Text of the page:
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Monday, 14 October 2013

The Monetary Reform Of Diocletian – Part Four

The gold and silver coins were accompanied by a series of new denominations of fleece. The most important of all was a completely original piece, minted in 1/30 of the Roman pound, or about 10.8 grams and a silver plated representing between 5% and 4% of the total weight. This new piece is usually designated as follis (by assimilation of large bronze coin introduced by the monetary reform of the Byzantine Emperor Anastasius), but probably it was known simply as nummus, the Latin term for currency. The term referred follis fact at this time to standard coin bags, containing 125 parts of silver and had a seal certifying the content, something very convenient when exchanging large numbers.

The nummus be produced in prodigious quantities to become the backbone of the new system. Also occurred, although to a much lesser quantity and quality, two fractional parts, which would quickly be discontinued; a) A small coin minted to 1/100 of the Roman pound (3.2 grams) with radiated bust made of bronze but with a thin silver coverage from 1 to 1.25% of its weight, and b) a bronze coin (now included in the collection of antique coins minted laureate bust in 1/200 of the Roman pound (1.6 grams). The value of this last piece amounted to a denarius communis (dc), the traditional name of the Roman system, for inflation during the third century, had become a currency of no specific monetary equivalent. The DC was still used to express the value of goods as we see clearly in the famous edict of Diocletian maximum prices of which more later on.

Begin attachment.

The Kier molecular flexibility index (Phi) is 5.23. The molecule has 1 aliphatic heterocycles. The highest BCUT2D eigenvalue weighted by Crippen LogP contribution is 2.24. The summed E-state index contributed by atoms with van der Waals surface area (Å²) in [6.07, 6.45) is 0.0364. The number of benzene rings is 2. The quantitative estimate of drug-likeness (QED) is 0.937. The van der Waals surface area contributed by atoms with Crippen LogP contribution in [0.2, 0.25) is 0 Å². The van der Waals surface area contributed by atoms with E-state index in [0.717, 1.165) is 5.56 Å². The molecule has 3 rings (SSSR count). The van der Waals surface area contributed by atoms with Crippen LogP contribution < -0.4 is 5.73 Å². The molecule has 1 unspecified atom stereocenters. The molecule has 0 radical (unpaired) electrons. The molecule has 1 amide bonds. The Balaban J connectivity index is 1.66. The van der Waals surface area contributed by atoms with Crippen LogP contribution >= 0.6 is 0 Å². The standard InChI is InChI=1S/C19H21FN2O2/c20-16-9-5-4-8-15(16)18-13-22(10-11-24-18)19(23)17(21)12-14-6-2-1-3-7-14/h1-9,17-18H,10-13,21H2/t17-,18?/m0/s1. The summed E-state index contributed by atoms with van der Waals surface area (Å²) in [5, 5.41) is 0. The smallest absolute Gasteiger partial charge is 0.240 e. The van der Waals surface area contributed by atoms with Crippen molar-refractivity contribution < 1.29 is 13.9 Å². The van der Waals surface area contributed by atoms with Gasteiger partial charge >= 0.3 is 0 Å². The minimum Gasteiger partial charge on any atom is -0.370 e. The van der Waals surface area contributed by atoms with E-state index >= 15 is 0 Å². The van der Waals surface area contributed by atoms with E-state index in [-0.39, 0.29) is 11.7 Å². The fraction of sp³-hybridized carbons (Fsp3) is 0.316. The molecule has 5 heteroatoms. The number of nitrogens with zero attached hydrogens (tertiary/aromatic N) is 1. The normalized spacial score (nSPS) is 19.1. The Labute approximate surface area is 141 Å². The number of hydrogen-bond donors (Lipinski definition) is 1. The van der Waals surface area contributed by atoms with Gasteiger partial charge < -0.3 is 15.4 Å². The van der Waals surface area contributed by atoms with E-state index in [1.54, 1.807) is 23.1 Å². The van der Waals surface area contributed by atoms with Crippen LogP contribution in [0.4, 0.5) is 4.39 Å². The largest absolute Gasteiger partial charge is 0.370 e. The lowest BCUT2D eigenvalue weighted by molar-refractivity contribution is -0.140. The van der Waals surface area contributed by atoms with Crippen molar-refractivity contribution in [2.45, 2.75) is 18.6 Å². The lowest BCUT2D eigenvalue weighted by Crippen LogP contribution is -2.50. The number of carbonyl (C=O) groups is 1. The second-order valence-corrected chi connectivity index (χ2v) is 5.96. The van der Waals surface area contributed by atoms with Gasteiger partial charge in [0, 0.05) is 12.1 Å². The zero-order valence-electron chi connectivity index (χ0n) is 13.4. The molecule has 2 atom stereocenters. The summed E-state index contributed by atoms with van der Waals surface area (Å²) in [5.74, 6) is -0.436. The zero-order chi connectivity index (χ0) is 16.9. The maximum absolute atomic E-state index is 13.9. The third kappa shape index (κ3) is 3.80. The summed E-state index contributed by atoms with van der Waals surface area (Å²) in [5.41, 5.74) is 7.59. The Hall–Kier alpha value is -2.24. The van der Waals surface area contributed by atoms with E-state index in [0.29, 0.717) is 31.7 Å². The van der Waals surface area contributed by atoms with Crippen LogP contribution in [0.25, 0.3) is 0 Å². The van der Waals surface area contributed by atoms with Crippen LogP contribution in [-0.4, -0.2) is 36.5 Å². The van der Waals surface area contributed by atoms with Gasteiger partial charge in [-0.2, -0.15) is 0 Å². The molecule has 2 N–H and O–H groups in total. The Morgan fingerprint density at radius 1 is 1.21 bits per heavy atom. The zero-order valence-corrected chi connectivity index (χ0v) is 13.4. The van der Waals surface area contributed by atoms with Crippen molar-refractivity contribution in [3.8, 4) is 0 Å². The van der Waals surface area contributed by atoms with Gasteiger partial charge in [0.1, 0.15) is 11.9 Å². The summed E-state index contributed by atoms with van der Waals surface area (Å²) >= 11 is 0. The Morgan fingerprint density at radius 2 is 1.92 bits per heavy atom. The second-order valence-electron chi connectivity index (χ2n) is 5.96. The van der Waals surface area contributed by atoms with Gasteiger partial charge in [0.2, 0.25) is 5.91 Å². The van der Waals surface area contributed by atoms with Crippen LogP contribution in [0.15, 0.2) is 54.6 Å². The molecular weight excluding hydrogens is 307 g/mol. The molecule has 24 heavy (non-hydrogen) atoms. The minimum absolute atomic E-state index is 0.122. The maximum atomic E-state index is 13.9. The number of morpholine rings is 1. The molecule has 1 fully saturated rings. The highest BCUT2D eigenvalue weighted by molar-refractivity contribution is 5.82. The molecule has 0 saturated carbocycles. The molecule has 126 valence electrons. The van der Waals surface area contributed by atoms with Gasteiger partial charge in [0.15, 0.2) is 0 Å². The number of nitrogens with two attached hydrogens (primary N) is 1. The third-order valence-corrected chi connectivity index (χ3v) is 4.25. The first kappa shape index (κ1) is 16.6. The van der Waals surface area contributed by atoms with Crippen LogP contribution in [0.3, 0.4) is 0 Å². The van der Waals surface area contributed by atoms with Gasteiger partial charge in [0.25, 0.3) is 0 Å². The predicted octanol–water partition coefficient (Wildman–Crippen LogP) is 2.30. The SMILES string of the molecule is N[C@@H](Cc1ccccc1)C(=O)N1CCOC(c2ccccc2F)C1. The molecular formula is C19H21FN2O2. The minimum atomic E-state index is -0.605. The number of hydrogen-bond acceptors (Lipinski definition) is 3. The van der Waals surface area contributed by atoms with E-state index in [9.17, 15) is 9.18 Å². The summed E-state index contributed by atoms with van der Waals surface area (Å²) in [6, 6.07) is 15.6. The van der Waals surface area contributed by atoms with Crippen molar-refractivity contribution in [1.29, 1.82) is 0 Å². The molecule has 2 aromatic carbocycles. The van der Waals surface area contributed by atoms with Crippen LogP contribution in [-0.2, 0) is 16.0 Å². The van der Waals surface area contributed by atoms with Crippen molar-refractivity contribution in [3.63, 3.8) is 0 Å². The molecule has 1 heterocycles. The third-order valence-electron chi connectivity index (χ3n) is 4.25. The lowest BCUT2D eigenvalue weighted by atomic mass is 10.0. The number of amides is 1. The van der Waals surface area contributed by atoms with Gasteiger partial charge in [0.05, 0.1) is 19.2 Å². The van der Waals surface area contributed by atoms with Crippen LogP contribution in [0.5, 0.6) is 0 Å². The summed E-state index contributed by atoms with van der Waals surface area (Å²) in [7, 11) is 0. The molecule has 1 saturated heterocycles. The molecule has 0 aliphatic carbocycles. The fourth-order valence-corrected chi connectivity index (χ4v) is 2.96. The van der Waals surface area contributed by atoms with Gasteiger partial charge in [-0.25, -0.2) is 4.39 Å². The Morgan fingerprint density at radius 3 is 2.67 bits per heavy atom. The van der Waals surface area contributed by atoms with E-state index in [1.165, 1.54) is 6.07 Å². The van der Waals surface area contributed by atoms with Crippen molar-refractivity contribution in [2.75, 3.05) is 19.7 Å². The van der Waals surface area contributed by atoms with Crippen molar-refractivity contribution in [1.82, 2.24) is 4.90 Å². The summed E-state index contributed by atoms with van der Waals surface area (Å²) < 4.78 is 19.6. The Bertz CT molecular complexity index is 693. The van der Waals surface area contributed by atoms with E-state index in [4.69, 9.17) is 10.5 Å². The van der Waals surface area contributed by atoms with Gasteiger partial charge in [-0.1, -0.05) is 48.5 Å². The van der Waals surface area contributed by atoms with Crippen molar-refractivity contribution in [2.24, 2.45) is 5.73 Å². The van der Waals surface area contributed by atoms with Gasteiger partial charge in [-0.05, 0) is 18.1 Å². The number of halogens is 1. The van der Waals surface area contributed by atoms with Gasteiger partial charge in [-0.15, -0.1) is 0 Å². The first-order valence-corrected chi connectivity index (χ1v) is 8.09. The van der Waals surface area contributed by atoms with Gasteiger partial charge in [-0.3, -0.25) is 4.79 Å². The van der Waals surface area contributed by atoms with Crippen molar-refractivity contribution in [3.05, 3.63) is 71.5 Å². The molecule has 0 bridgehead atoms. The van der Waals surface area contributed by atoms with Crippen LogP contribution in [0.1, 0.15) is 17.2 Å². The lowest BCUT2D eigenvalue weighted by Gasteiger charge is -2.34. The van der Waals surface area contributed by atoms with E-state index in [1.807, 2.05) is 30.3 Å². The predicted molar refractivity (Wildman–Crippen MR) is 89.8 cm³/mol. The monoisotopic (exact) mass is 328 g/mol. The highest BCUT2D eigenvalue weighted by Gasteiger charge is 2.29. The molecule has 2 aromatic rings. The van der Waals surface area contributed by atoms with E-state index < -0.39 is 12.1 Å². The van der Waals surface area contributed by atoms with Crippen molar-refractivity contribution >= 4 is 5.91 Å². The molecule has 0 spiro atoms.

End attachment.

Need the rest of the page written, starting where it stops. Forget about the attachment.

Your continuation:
It is clear that all parts of the new monetary system had fixed exchange rates stipulated in DC in the following way;

Golden = 600 dc
Pentads = 300 dc
Argenteus = 25 dc
Nummus = 5 dc
Lacing fleece = 2 dc
Laureate bronze = 1 dc

That the nummus was tariff on 5 dc is demonstrated by Siscia and Alexandria parts that bear the mark of value XX and XXI, indicating that amounted to 20 sesterces, i.e. 5 pence. Some copies of Antioch carry also the letters K and V indicating 20 sesterces and 5 pence.

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